Chloë Grace Moretz: Yeah, I had seen it. It’s a funny story actually because I saw the first film when I was filming ‘Let Me In’ with Kodi Smit-McPhee. We watched it together for the first time. We were both like 12 or something. After it was done, my mum was like, “I actually don’t know if this is the most appropriate movie to be watching,” (laughs). But yeah, I fell in love with the story then. I think De Palma made such a brilliant movie and he really did adapt King’s book very well. I think it was definitely a lot less linear to the book as our movie is, but De Palma really took his own kind of instinct and ran with it and did such a beautiful piece of work.

What were the main things with Carrie that you related to?

Chloë Grace Moretz: The naiveté, I think, was my main thing. I have been home-schooled since I was nine years-old, and in the scheme of what my friends are accustomed to in everyday life, and what I’m accustomed to in everyday life, I live a very – in a different way than them – I live in a very sheltered bubble. I’m always with my brother, my mum. I always have my little group around me, and I don’t interact with tonnes of other kids my age all the time. And I kind of live in my little area. They interact with hundreds of kids every day, and they deal with way more drama and way more hate and way more love than I do in that sense of people that aren’t your family. So I think what I really kind of attach to with Carrie was that she doesn’t know that world of teenagers. It’s the one place where I don’t feel comfortable in because when I’m with a bunch of teenagers, I don’t know what I’m doing. And I’m like, “This is not my safe zone. I don’t know what I’m talking about.” So yeah, I think that’s where I really was able to connect with Carrie.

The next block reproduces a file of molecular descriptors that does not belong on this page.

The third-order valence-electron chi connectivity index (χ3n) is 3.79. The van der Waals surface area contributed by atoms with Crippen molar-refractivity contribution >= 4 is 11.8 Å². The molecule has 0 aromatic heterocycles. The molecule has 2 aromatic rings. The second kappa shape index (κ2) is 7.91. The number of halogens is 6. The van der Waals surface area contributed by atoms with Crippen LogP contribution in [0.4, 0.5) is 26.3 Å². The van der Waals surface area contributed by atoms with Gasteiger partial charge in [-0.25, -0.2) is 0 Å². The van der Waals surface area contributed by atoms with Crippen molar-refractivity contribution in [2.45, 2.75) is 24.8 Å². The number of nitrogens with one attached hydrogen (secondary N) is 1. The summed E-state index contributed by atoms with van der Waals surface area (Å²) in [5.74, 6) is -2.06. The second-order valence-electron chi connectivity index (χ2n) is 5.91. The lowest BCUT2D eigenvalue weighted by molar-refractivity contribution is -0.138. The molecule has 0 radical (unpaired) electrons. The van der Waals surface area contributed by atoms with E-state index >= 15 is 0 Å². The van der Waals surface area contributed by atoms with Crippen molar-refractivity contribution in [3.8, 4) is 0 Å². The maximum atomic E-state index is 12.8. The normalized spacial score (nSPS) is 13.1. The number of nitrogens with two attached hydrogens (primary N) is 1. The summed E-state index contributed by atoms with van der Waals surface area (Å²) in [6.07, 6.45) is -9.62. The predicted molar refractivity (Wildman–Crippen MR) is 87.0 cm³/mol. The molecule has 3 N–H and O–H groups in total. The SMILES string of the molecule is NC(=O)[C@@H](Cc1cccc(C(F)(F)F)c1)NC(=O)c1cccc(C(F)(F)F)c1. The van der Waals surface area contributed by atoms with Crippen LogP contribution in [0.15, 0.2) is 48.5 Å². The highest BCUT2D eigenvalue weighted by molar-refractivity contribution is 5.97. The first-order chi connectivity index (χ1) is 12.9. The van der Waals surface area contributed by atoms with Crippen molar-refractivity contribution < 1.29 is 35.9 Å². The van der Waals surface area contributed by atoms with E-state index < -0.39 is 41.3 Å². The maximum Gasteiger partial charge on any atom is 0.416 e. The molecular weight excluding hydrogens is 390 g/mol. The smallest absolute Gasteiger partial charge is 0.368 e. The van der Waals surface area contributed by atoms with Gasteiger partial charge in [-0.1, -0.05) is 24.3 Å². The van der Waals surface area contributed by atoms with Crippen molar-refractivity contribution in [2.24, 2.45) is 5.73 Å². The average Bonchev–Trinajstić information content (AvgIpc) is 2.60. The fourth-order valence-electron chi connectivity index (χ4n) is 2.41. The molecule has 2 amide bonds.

I think people will relate to Carrie because everyone’s dealt with things that Carrie’s dealt with, and you will always have a heart for Carrie because she, at the end of the day, is just a naïve girl and everyone’s had those moments where things just go right over their head. And you’re going, “I know you’re all laughing at me, but I don’t know why you’re laughing me at.” She’s a very interesting kind of character to play.

This film deals in mother-daughter relationships. I can imagine it differs a lot from our own….?